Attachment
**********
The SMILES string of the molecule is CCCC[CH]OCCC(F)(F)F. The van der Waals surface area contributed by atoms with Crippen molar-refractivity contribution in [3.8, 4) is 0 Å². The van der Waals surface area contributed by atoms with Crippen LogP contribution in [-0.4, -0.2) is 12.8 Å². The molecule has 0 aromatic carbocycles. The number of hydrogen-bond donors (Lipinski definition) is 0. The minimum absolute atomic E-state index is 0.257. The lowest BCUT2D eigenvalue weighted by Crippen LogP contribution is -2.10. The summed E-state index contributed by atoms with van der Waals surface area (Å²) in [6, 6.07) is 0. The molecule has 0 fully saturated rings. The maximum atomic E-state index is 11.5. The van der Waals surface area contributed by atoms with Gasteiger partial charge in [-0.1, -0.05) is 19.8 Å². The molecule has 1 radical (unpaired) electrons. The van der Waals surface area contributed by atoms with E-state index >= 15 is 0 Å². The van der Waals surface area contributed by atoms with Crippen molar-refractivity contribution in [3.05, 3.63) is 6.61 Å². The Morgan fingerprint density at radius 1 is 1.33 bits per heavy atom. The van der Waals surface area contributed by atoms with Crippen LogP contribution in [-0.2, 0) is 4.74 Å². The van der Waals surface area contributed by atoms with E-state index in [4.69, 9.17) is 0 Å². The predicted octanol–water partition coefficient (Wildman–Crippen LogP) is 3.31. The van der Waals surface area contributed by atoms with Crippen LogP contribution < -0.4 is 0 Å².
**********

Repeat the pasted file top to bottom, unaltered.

The SMILES string of the molecule is CCCC[CH]OCCC(F)(F)F. The van der Waals surface area contributed by atoms with Crippen molar-refractivity contribution in [3.8, 4) is 0 Å². The van der Waals surface area contributed by atoms with Crippen LogP contribution in [-0.4, -0.2) is 12.8 Å². The molecule has 0 aromatic carbocycles. The number of hydrogen-bond donors (Lipinski definition) is 0. The minimum absolute atomic E-state index is 0.257. The lowest BCUT2D eigenvalue weighted by Crippen LogP contribution is -2.10. The summed E-state index contributed by atoms with van der Waals surface area (Å²) in [6, 6.07) is 0. The molecule has 0 fully saturated rings. The maximum atomic E-state index is 11.5. The van der Waals surface area contributed by atoms with Gasteiger partial charge in [-0.1, -0.05) is 19.8 Å². The molecule has 1 radical (unpaired) electrons. The van der Waals surface area contributed by atoms with E-state index >= 15 is 0 Å². The van der Waals surface area contributed by atoms with Crippen molar-refractivity contribution in [3.05, 3.63) is 6.61 Å². The Morgan fingerprint density at radius 1 is 1.33 bits per heavy atom. The van der Waals surface area contributed by atoms with Crippen LogP contribution in [-0.2, 0) is 4.74 Å². The van der Waals surface area contributed by atoms with E-state index in [4.69, 9.17) is 0 Å². The predicted octanol–water partition coefficient (Wildman–Crippen LogP) is 3.31. The van der Waals surface area contributed by atoms with Crippen LogP contribution < -0.4 is 0 Å².